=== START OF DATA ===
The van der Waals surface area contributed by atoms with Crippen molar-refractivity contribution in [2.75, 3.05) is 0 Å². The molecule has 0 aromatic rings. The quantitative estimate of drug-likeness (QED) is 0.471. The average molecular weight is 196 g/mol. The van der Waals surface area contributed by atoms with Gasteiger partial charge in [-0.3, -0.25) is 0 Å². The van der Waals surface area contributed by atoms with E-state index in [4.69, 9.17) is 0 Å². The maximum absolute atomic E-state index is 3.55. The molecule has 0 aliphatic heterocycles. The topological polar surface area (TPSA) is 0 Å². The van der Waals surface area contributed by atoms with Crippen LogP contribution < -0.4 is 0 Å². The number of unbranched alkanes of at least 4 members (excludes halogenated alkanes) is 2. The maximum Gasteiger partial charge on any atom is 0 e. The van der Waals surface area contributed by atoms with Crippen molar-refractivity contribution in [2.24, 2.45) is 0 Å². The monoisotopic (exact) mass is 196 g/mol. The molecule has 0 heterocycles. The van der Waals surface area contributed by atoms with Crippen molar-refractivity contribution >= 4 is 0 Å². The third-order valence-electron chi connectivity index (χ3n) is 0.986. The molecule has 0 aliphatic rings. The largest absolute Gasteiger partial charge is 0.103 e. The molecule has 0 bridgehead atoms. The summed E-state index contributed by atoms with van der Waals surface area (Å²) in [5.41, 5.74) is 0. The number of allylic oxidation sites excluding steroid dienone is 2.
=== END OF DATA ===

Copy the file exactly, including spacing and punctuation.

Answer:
The van der Waals surface area contributed by atoms with Crippen molar-refractivity contribution in [2.75, 3.05) is 0 Å². The molecule has 0 aromatic rings. The quantitative estimate of drug-likeness (QED) is 0.471. The average molecular weight is 196 g/mol. The van der Waals surface area contributed by atoms with Gasteiger partial charge in [-0.3, -0.25) is 0 Å². The van der Waals surface area contributed by atoms with E-state index in [4.69, 9.17) is 0 Å². The maximum absolute atomic E-state index is 3.55. The molecule has 0 aliphatic heterocycles. The topological polar surface area (TPSA) is 0 Å². The van der Waals surface area contributed by atoms with Crippen LogP contribution < -0.4 is 0 Å². The number of unbranched alkanes of at least 4 members (excludes halogenated alkanes) is 2. The maximum Gasteiger partial charge on any atom is 0 e. The van der Waals surface area contributed by atoms with Crippen molar-refractivity contribution in [2.24, 2.45) is 0 Å². The monoisotopic (exact) mass is 196 g/mol. The molecule has 0 heterocycles. The van der Waals surface area contributed by atoms with Crippen molar-refractivity contribution >= 4 is 0 Å². The third-order valence-electron chi connectivity index (χ3n) is 0.986. The molecule has 0 aliphatic rings. The largest absolute Gasteiger partial charge is 0.103 e. The molecule has 0 bridgehead atoms. The summed E-state index contributed by atoms with van der Waals surface area (Å²) in [5.41, 5.74) is 0. The number of allylic oxidation sites excluding steroid dienone is 2.